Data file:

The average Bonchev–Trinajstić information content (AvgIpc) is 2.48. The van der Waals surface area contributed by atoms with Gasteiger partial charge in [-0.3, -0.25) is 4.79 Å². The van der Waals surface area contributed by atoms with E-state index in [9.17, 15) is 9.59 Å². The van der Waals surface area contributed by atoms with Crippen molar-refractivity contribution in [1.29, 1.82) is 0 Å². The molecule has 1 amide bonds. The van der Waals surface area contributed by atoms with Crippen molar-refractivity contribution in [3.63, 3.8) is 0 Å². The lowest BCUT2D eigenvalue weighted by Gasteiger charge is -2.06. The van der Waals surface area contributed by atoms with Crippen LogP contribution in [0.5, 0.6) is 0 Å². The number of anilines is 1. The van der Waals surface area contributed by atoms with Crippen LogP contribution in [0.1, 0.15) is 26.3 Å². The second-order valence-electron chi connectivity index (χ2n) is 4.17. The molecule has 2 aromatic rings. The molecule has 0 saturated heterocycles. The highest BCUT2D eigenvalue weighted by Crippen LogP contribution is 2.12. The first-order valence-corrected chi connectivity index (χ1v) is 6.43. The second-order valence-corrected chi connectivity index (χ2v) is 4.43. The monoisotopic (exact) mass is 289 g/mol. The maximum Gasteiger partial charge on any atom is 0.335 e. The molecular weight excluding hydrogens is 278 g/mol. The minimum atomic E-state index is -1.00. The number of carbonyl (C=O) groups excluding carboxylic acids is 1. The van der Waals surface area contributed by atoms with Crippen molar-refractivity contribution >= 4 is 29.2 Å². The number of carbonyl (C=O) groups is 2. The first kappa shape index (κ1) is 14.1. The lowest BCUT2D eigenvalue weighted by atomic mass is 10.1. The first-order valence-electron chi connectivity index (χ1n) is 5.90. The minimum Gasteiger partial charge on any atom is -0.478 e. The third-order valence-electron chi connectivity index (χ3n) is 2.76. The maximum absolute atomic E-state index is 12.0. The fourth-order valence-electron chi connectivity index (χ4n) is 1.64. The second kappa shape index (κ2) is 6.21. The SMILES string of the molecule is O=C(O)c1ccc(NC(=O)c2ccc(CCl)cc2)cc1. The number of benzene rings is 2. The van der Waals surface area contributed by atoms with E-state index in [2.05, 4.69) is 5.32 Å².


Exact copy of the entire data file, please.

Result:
The average Bonchev–Trinajstić information content (AvgIpc) is 2.48. The van der Waals surface area contributed by atoms with Gasteiger partial charge in [-0.3, -0.25) is 4.79 Å². The van der Waals surface area contributed by atoms with E-state index in [9.17, 15) is 9.59 Å². The van der Waals surface area contributed by atoms with Crippen molar-refractivity contribution in [1.29, 1.82) is 0 Å². The molecule has 1 amide bonds. The van der Waals surface area contributed by atoms with Crippen molar-refractivity contribution in [3.63, 3.8) is 0 Å². The lowest BCUT2D eigenvalue weighted by Gasteiger charge is -2.06. The van der Waals surface area contributed by atoms with Crippen LogP contribution in [0.5, 0.6) is 0 Å². The number of anilines is 1. The van der Waals surface area contributed by atoms with Crippen LogP contribution in [0.1, 0.15) is 26.3 Å². The second-order valence-electron chi connectivity index (χ2n) is 4.17. The molecule has 2 aromatic rings. The molecule has 0 saturated heterocycles. The highest BCUT2D eigenvalue weighted by Crippen LogP contribution is 2.12. The first-order valence-corrected chi connectivity index (χ1v) is 6.43. The second-order valence-corrected chi connectivity index (χ2v) is 4.43. The monoisotopic (exact) mass is 289 g/mol. The maximum Gasteiger partial charge on any atom is 0.335 e. The molecular weight excluding hydrogens is 278 g/mol. The minimum atomic E-state index is -1.00. The number of carbonyl (C=O) groups excluding carboxylic acids is 1. The van der Waals surface area contributed by atoms with Crippen molar-refractivity contribution >= 4 is 29.2 Å². The number of carbonyl (C=O) groups is 2. The first kappa shape index (κ1) is 14.1. The lowest BCUT2D eigenvalue weighted by atomic mass is 10.1. The first-order valence-electron chi connectivity index (χ1n) is 5.90. The minimum Gasteiger partial charge on any atom is -0.478 e. The third-order valence-electron chi connectivity index (χ3n) is 2.76. The maximum absolute atomic E-state index is 12.0. The fourth-order valence-electron chi connectivity index (χ4n) is 1.64. The second kappa shape index (κ2) is 6.21. The SMILES string of the molecule is O=C(O)c1ccc(NC(=O)c2ccc(CCl)cc2)cc1. The number of benzene rings is 2. The van der Waals surface area contributed by atoms with E-state index in [2.05, 4.69) is 5.32 Å².